New Releases: King of Knives (2020) - Reviewed

As children grow into adulthood, family dynamics change.  Parents are often seen more as friends to adult children than the authority figures they once were, able to discuss life topics that were previously taboo.  The older the children become, however, the more they begin realize that their parents might not have all the answers and are flawed just like anyone else.

King of Knives explores this parent-child dynamic in a humorous, slightly irreverent, and overall poignant way.  The film follows Frank (Gene Pop) in the midst of a massive mid-life crisis.  Despite being successful in business, he feels something is missing, and the red sports car he bought isn’t exactly filling the void.  He nearly forgets his 29th wedding anniversary when we’re first introduced to him, and life only heads south from there for poor Frank.  His two daughters are polar opposites with their own slew of personal problems, and his wife is in a wine-guzzling state of denial about her marriage.  Through a hedonistic few days in the lives of this dysfunctional family, everyone bares their souls and comes to terms with some harsh realities that might change their dynamic forever.

This film is a small character piece with a great cast who work well together.  Jon Delgado impresses with the portraits he paints of these damaged New Yorkers in his directorial debut.  While the performances feel a bit stilted at first and need a minute to “warm up,” once the actors enter their comfort zone, we start to understand the characters more and the main cast shines.  The chemistry between Frank and his semi-closeted lesbian daughter Kaitlin (Roxi Pope) is particularly enjoyable:  they have a candor with each other that is completely endearing and fun to watch.  He’s the “cool dad” that wants to party with her friends, and she’s not afraid to give him the middle finger when he deserves it.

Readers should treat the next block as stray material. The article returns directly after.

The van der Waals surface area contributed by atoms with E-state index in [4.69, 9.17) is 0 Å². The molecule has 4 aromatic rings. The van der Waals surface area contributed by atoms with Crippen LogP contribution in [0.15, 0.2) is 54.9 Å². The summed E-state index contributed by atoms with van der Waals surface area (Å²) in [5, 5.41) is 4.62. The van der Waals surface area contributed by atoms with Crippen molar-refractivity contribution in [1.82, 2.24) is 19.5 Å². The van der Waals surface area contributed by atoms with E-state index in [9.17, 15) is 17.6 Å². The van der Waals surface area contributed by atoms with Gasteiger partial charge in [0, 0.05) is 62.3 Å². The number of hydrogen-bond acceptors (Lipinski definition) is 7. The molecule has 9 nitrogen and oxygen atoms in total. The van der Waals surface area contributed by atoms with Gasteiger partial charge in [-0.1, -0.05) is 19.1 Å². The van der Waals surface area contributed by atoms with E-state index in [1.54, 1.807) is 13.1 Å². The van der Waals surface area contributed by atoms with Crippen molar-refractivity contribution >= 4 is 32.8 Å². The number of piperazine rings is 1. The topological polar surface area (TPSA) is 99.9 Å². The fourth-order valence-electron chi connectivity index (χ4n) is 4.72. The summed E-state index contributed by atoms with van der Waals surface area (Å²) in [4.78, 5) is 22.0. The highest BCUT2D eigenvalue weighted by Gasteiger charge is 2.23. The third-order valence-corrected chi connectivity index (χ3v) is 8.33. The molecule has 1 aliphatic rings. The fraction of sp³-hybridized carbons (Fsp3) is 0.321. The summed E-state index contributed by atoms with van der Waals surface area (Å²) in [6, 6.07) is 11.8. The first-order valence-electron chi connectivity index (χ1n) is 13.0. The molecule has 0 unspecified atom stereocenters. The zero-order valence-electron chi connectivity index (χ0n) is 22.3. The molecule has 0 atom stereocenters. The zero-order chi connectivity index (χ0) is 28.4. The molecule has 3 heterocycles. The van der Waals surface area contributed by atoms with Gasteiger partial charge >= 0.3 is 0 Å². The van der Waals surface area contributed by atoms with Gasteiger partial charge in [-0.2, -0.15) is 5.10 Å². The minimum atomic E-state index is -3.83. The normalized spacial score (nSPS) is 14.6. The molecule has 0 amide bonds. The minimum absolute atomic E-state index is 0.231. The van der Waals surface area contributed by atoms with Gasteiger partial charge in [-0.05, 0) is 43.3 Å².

Displaying a perpetual balancing act between humor and sentimentality, the film usually goes for the laughs, but has a tendency to bring the mood down shortly thereafter.  This script (co-written by our lead actor Gene Pope) is rife with dismal subject matters like infidelity and suicide, but it somehow manages to yield enough levity to not feel woefully depressing.  The same can’t be said for the final act, however:  it becomes a drawn-out display of heartbreaking honesty that overstays its welcome a bit, partially due to its sluggish pacing.  While it’s not a deal-breaker, it leaves a blemish on an overall well-paced film that generally knows what to omit and skillfully blends the drama and comedy in this “dramedy” in a sobering yet uplifting way.

King of Knives is a noble first effort for Jon Delgado.  It’s not a visual masterpiece, but he understands the characters well, and that’s what matters here.  It’s a story about love, loss, and self-actualization that is relatable and captures the essence of a modern family brilliantly.  The film knows that answers in life are complicated and never come easily.  Much like Frank, King of Knives isn’t perfect, but there’s enough to love here to make it worth your while.

--Andrea Riley